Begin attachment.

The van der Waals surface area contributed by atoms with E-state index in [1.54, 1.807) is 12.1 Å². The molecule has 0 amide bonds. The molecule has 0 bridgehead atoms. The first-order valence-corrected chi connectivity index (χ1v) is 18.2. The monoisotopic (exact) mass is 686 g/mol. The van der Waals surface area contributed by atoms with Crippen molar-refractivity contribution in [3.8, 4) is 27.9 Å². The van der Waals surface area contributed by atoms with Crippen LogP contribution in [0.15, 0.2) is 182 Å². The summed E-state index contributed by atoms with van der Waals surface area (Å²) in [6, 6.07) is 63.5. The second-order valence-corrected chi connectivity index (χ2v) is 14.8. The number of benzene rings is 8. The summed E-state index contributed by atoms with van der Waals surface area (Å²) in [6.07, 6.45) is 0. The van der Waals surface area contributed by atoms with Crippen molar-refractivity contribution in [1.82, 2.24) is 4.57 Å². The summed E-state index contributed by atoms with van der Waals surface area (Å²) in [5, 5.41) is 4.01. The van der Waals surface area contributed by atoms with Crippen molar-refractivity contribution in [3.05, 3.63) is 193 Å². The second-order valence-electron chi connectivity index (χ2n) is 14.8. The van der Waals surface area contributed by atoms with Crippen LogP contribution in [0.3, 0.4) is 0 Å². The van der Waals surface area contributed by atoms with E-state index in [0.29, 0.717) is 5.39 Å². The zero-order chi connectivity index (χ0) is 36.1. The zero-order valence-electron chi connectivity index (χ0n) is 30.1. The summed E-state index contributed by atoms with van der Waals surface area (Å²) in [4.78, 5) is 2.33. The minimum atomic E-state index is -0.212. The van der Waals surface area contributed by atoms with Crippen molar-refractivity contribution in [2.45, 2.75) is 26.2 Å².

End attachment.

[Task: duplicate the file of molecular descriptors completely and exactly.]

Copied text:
The van der Waals surface area contributed by atoms with E-state index in [1.54, 1.807) is 12.1 Å². The molecule has 0 amide bonds. The molecule has 0 bridgehead atoms. The first-order valence-corrected chi connectivity index (χ1v) is 18.2. The monoisotopic (exact) mass is 686 g/mol. The van der Waals surface area contributed by atoms with Crippen molar-refractivity contribution in [3.8, 4) is 27.9 Å². The van der Waals surface area contributed by atoms with Crippen LogP contribution in [0.15, 0.2) is 182 Å². The summed E-state index contributed by atoms with van der Waals surface area (Å²) in [6, 6.07) is 63.5. The second-order valence-corrected chi connectivity index (χ2v) is 14.8. The number of benzene rings is 8. The summed E-state index contributed by atoms with van der Waals surface area (Å²) in [6.07, 6.45) is 0. The van der Waals surface area contributed by atoms with Crippen molar-refractivity contribution in [1.82, 2.24) is 4.57 Å². The summed E-state index contributed by atoms with van der Waals surface area (Å²) in [5, 5.41) is 4.01. The van der Waals surface area contributed by atoms with Crippen molar-refractivity contribution in [3.05, 3.63) is 193 Å². The second-order valence-electron chi connectivity index (χ2n) is 14.8. The van der Waals surface area contributed by atoms with Crippen LogP contribution in [0.3, 0.4) is 0 Å². The van der Waals surface area contributed by atoms with E-state index in [0.29, 0.717) is 5.39 Å². The zero-order chi connectivity index (χ0) is 36.1. The zero-order valence-electron chi connectivity index (χ0n) is 30.1. The summed E-state index contributed by atoms with van der Waals surface area (Å²) in [4.78, 5) is 2.33. The minimum atomic E-state index is -0.212. The van der Waals surface area contributed by atoms with Crippen molar-refractivity contribution in [2.45, 2.75) is 26.2 Å².